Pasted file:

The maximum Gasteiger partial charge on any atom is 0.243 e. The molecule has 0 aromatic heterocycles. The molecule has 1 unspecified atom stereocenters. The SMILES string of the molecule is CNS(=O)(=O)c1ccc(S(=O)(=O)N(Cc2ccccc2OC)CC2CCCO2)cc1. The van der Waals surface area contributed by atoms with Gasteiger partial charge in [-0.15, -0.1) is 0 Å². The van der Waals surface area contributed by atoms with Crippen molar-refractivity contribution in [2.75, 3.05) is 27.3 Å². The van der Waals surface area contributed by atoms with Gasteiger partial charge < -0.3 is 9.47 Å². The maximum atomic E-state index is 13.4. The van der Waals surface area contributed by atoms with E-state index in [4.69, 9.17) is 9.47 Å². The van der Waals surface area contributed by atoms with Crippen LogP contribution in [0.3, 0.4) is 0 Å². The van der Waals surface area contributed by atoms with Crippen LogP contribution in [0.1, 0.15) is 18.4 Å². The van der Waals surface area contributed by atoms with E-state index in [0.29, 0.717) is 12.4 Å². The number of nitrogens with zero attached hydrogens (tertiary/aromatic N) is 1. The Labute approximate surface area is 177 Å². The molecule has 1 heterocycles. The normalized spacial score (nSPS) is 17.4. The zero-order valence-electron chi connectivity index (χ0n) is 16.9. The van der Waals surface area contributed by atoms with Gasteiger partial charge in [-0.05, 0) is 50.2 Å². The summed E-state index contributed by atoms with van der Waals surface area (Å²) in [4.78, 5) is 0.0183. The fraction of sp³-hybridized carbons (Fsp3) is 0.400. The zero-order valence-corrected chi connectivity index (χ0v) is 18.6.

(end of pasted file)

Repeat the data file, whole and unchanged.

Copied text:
The maximum Gasteiger partial charge on any atom is 0.243 e. The molecule has 0 aromatic heterocycles. The molecule has 1 unspecified atom stereocenters. The SMILES string of the molecule is CNS(=O)(=O)c1ccc(S(=O)(=O)N(Cc2ccccc2OC)CC2CCCO2)cc1. The van der Waals surface area contributed by atoms with Gasteiger partial charge in [-0.15, -0.1) is 0 Å². The van der Waals surface area contributed by atoms with Crippen molar-refractivity contribution in [2.75, 3.05) is 27.3 Å². The van der Waals surface area contributed by atoms with Gasteiger partial charge < -0.3 is 9.47 Å². The maximum atomic E-state index is 13.4. The van der Waals surface area contributed by atoms with E-state index in [4.69, 9.17) is 9.47 Å². The van der Waals surface area contributed by atoms with Crippen LogP contribution in [0.3, 0.4) is 0 Å². The van der Waals surface area contributed by atoms with Crippen LogP contribution in [0.1, 0.15) is 18.4 Å². The van der Waals surface area contributed by atoms with E-state index in [0.29, 0.717) is 12.4 Å². The number of nitrogens with zero attached hydrogens (tertiary/aromatic N) is 1. The Labute approximate surface area is 177 Å². The molecule has 1 heterocycles. The normalized spacial score (nSPS) is 17.4. The zero-order valence-electron chi connectivity index (χ0n) is 16.9. The van der Waals surface area contributed by atoms with Gasteiger partial charge in [-0.05, 0) is 50.2 Å². The summed E-state index contributed by atoms with van der Waals surface area (Å²) in [4.78, 5) is 0.0183. The fraction of sp³-hybridized carbons (Fsp3) is 0.400. The zero-order valence-corrected chi connectivity index (χ0v) is 18.6.